I think Edward has managed to extend ADVI for online learning. @junpenglao do you know how does this work?

That page describe the same thing as the minibatch in PyMC3.

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Yup, it seems I misunderstood what they say. They are proposing to use Bayesian filtering.

Anyway, you mentioned that we use size of the dataset for the ADVI computations. Is it only to compute the scaling( total_size kwarg), which defines the amount of scaling of the computations on the mini-batch?

Yep that’s the only application right now.

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I tried to implement this using PyMC3 :

This is my code:

seed = 7

d = 5
m = 10
coeffs = np.random.uniform(-10, 10, d)

def mean_absolute_percentage_error(y_true, y_pred):
    y_true, y_pred = np.array(y_true), np.array(y_pred)
    return np.mean(np.abs((y_true - y_pred) / y_true)) * 100

def next_set(w, m=10, d=3):
    x = np.random.rand(m, d)
    y =, w) 
    y = y + np.random.normal(0, 0.1, m)
    return x, y

test_x, test_y = next_set(coeffs, 50, d)

model = pm.Model()
shared_w_mu = shared(np.full(d, 0.0))
shared_w_sd = shared(np.full(d, 1.0))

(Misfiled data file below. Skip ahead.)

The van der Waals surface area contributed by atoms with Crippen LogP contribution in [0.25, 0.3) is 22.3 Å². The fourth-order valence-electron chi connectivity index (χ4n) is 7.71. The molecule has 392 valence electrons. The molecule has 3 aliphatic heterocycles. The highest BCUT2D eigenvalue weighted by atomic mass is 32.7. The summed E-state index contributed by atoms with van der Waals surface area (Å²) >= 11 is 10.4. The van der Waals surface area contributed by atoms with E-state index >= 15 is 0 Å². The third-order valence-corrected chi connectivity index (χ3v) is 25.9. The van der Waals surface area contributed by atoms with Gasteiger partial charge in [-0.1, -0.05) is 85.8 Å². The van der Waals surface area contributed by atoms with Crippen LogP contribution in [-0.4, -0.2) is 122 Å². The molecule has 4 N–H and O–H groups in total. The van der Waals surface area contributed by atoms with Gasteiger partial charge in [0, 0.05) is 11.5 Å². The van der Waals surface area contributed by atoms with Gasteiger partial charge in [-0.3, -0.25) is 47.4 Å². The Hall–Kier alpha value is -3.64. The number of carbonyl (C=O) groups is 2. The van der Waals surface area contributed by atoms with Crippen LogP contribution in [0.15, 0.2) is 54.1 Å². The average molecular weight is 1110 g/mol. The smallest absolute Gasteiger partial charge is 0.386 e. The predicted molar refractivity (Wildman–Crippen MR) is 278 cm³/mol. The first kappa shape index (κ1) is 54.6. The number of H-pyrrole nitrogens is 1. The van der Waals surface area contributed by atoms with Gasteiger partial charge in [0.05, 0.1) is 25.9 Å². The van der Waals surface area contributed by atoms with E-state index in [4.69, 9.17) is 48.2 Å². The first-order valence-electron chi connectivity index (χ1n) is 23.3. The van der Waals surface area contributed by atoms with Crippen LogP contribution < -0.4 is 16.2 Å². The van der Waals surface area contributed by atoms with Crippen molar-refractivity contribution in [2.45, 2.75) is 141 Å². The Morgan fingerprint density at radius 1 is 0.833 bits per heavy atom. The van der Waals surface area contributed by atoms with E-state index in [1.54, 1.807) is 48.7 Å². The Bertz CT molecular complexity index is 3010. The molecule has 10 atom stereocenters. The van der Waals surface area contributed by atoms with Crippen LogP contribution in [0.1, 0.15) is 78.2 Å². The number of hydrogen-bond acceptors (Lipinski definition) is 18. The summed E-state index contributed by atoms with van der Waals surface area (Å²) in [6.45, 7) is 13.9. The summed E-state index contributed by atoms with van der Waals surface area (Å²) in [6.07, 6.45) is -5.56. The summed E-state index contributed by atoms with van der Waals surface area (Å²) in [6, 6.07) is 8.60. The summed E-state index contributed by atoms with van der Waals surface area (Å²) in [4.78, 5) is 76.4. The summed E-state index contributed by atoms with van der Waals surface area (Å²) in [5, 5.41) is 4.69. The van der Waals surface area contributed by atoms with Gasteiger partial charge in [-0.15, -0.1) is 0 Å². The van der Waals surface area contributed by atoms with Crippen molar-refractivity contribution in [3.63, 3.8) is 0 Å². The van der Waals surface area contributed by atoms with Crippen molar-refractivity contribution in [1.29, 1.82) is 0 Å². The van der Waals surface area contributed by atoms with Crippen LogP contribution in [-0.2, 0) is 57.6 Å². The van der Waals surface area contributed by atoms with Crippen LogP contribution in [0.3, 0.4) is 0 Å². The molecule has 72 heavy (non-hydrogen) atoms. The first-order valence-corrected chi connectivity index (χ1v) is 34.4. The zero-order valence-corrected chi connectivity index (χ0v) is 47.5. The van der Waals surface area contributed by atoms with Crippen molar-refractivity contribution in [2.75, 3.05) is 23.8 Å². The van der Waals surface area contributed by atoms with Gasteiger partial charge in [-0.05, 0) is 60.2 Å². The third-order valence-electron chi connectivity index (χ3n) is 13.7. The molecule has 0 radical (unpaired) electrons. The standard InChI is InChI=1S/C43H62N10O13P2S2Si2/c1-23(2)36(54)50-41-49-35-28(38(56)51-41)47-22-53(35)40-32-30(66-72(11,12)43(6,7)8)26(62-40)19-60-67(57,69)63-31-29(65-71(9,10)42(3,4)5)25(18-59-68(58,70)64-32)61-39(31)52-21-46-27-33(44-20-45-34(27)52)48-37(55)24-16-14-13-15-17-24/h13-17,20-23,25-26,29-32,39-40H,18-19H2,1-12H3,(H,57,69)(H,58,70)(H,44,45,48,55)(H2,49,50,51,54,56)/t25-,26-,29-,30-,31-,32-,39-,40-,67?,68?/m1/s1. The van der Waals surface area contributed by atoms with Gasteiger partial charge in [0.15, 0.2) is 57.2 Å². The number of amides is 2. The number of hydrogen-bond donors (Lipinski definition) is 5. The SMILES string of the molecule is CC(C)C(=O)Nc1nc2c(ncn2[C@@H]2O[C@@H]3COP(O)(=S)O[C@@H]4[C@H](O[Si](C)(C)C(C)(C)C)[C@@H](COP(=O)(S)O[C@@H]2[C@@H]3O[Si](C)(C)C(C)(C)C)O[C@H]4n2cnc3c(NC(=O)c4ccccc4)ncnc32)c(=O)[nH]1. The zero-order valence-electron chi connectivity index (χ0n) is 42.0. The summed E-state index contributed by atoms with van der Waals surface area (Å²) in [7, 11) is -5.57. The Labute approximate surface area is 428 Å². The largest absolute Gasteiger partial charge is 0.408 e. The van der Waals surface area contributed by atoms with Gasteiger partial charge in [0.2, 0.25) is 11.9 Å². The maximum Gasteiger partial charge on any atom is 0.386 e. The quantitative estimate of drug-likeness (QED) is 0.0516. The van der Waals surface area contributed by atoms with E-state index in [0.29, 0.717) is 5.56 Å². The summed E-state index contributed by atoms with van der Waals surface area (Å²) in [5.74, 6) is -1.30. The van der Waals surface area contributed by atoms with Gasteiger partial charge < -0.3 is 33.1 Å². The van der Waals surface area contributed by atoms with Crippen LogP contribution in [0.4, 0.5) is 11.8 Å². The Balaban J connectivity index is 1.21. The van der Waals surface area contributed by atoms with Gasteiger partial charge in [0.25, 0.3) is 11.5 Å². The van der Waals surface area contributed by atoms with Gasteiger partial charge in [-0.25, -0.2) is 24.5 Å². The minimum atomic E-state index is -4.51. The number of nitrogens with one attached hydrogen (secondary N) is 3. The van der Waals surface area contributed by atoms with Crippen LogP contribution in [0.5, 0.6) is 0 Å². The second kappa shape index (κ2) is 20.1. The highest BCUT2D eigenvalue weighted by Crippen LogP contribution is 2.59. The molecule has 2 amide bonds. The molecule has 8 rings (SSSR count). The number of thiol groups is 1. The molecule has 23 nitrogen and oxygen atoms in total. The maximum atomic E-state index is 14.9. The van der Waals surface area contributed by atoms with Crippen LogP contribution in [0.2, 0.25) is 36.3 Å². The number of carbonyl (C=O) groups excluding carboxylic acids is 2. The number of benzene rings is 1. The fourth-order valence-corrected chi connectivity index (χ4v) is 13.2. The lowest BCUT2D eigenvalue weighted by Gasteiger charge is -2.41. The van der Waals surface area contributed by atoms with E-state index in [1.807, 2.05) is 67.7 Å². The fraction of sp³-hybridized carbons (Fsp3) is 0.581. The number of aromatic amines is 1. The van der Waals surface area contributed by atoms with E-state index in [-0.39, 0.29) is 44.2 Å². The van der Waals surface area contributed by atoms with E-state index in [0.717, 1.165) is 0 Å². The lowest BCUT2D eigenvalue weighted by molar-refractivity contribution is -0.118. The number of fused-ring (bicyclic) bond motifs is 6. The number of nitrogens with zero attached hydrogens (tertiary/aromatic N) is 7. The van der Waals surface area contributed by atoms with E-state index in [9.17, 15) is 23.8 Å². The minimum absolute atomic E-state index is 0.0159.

shared_sigma_mu = shared(0.0)
shared_sigma_sd = shared(1.0)

x, y = next_set(coeffs, m, d)
shared_x = shared(x)
shared_y = shared(y)

with model:
    w = pm.Normal('w', mu=shared_w_mu.get_value(), sd=shared_w_sd.get_value(), shape=d)
    sigma = pm.Normal("s", shared_sigma_mu.get_value(), sd=shared_sigma_sd.get_value())

    mu =, w)
    pm.Normal("y", mu=mu, sd=sigma, observed=shared_y)

    advi = pm.ADVI(total_size = 500)

for i in range(50):
    with model:
        apprx =

    x, y = next_set(coeffs, m, d)

    mu_dic = apprx.groups[0].bij.rmap(apprx.params[0].eval())
    sd_dic = apprx.groups[0].bij.rmap(apprx.params[1].eval())


    pred =, mu_dic['w']) # avoid ppc to improve the performance
    print(mean_absolute_percentage_error(test_y, pred))

Here, I try to extend the ADVI for streaming ML using Bayesian Filtering, assuming that we know the total_size. However, the accuracy of estimated coefficients improves very slowly compared to the Edward implementation. What am I doing wrong?

The total_size should be specified in pm.Normal("y", mu=mu, sd=sigma, observed=shared_y)

Changed but did not improve

apprx = is probably too little for the approximation to converge, check also the optimizer.

I increase the number of iterations and set the optimizer to the same optimizer used in Edward (ADAM). However, still the PyMC3 model does not improve.

I think the model is not updated with the new mean and std once single batch is trained. Do we have a way of changing the mean and std of the each FreeRV dynamically?

Not sure what you mean - when you are in the new batch the mean and std of the ADVI approximation will not be reinitialized, it will start with the mean and std resulting from the training of the last batch.

Try removing .get_value() in the model definitation:

with model:
    w = pm.Normal('w', mu=shared_w_mu, sd=shared_w_sd, shape=d)
    sigma = pm.Normal("s", shared_sigma_mu, sd=shared_sigma_sd)